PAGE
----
Celebrating Women's History Month with Village Enterprise and Bad Robot

Celebrating Women's History Month with Village Enterprise and Bad Robot

Airtable’s theme for Women’s History Month is Leadership, which inspired us to share the stories of the amazing organizations out there powered by Airtable.

We interviewed leadership from Village Enterprise and Bad Robot —Ally Smith, Director of Marketing and Development at Village Enterprise, whose pronouns are she/her, and Miki Woodard, Head of Good Robot, whose pronouns are also she/her —about their work, Women’s History Month, and how they’re using Airtable.

Customer Spotlight: Ally Smith, Director of Marketing and Development at Village Enterprise

Tell us more about Village Enterprise.

Village Enterprise is an incredibly unique and impactful organization -- and I am lucky and honored to be a part of this family.  At Village Enterprise, we equip and empower first-time entrepreneurs in rural Africa with the resources and skills to start sustainable businesses and savings groups. With the businesses’ income and savings started, our entrepreneurs lift themselves and their families out of extreme poverty, build resilience, and break the cycle of poverty.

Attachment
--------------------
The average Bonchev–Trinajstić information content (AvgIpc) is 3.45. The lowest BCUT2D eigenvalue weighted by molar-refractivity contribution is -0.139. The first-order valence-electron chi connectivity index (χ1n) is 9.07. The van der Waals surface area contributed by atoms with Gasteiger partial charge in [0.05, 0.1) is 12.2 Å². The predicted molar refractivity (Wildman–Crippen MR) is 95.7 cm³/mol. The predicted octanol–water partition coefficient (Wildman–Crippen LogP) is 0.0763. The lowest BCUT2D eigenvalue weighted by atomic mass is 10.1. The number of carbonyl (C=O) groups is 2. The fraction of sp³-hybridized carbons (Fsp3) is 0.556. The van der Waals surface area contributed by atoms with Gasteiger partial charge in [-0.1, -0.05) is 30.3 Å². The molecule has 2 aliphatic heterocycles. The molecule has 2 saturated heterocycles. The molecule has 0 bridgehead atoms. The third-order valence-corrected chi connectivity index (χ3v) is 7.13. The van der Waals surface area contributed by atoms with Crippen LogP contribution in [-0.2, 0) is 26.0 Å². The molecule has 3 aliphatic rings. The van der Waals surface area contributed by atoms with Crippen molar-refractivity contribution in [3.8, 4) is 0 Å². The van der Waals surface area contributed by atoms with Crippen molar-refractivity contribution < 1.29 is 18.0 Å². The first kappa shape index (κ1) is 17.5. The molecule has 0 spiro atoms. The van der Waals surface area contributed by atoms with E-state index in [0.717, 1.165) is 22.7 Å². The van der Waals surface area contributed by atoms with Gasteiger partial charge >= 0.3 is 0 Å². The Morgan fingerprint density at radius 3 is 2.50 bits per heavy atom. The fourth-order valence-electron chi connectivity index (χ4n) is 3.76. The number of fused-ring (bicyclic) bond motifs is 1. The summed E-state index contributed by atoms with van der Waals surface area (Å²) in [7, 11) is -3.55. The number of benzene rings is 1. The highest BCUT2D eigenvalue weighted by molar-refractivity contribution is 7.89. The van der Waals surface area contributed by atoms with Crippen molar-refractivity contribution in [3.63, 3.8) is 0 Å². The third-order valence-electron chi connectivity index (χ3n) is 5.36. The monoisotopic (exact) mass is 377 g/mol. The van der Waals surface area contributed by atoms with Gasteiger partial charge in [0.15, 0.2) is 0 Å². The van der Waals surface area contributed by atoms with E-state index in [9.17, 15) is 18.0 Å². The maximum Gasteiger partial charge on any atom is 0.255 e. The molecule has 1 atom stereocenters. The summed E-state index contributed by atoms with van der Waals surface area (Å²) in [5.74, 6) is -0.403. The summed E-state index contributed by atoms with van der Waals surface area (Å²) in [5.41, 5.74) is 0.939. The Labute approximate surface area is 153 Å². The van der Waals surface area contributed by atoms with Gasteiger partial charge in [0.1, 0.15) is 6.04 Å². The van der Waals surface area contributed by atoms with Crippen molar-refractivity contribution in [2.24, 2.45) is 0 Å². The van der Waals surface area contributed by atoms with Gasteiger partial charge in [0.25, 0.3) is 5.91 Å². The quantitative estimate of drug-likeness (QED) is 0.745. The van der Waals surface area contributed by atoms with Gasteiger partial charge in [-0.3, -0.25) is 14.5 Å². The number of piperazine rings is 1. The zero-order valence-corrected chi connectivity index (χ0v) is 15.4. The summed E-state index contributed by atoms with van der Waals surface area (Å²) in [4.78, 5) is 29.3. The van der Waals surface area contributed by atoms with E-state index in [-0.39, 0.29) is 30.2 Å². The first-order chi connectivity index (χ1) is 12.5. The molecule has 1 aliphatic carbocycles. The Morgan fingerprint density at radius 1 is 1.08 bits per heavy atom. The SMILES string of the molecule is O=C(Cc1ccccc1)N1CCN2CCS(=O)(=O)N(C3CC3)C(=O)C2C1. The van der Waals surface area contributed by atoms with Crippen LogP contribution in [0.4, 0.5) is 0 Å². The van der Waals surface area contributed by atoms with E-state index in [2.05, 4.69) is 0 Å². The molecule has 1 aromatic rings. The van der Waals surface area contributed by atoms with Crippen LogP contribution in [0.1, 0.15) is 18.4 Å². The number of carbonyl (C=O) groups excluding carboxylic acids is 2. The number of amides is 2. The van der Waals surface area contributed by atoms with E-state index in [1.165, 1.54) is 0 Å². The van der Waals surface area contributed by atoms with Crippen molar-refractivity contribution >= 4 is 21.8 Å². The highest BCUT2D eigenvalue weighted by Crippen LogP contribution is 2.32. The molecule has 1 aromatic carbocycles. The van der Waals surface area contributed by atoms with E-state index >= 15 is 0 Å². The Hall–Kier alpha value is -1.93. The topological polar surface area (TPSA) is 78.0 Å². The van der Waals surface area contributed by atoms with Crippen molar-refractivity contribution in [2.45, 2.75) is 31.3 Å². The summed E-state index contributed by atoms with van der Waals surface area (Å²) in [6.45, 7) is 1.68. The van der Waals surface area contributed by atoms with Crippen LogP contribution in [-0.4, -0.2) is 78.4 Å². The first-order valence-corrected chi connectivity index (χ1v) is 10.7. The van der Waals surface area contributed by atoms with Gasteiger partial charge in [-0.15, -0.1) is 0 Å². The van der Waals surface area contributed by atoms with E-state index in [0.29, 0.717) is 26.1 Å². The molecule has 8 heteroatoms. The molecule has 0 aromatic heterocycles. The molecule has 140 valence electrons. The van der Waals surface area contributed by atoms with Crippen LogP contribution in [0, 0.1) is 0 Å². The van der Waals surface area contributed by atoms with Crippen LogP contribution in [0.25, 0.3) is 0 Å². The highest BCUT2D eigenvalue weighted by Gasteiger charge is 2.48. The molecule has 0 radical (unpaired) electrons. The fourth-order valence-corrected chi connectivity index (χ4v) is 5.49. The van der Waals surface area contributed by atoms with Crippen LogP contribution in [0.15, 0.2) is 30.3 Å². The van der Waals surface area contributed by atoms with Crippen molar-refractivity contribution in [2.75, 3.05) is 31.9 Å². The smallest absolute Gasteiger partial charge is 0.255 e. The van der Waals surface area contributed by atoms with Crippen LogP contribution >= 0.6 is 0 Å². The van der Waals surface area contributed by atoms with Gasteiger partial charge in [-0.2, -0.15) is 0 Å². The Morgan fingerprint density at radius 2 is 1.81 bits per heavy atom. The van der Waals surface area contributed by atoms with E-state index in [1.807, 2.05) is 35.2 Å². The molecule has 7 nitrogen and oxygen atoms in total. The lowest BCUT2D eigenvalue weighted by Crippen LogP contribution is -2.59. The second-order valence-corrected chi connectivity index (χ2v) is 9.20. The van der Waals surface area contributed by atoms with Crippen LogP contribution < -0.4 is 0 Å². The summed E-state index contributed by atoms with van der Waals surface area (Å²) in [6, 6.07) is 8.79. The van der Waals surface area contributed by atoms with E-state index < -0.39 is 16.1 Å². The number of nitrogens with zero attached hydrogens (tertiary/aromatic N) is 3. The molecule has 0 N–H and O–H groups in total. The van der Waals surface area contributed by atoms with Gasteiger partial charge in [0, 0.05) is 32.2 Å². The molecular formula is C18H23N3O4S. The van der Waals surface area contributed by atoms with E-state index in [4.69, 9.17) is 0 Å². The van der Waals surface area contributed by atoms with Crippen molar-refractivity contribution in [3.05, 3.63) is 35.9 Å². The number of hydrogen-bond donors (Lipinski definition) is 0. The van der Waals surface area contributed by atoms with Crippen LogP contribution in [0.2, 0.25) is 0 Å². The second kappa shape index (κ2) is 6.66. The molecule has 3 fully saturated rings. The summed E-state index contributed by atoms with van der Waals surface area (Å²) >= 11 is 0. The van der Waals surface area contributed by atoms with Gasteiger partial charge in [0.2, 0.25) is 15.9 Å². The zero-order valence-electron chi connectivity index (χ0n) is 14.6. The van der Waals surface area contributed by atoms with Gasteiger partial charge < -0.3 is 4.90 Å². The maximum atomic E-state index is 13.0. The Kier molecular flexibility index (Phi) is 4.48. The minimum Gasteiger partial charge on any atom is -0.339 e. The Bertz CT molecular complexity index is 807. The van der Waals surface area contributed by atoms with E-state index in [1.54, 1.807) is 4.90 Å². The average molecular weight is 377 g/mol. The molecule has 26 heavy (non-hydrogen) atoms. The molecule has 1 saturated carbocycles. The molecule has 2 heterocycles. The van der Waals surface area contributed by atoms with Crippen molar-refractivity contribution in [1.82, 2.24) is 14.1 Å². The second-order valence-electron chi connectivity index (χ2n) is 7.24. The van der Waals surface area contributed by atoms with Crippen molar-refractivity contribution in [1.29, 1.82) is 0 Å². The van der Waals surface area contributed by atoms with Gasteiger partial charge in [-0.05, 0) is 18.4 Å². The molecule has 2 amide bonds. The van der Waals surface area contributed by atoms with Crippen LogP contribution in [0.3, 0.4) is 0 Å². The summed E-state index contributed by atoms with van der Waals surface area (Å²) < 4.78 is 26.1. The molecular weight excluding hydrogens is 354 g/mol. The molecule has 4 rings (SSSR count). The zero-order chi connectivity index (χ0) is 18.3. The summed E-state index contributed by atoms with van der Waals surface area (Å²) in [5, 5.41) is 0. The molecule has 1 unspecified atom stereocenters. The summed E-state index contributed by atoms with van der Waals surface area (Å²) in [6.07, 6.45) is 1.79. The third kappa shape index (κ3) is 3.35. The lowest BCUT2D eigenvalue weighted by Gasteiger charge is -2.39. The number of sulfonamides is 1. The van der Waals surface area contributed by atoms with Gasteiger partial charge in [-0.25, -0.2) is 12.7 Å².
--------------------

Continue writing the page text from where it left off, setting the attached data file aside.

Our DNA is deeply rooted in impact and data and our poverty graduation approach focuses on five core components: targeting individuals who earn $1.90 per day or less, training these individuals in financial literacy, forming business savings groups of 10 businesses to serve as a space for communal support and savings, providing seed capital to jumpstart business activities, and mentoring entrepreneurs to ensure continued success. To date, we have helped to start 52,000 businesses, trained 197,000 first-time entrepreneurs, and changed 1M+ lives. Our entrepreneurs have also seen a 71% increase in income and a 311% increase in savings.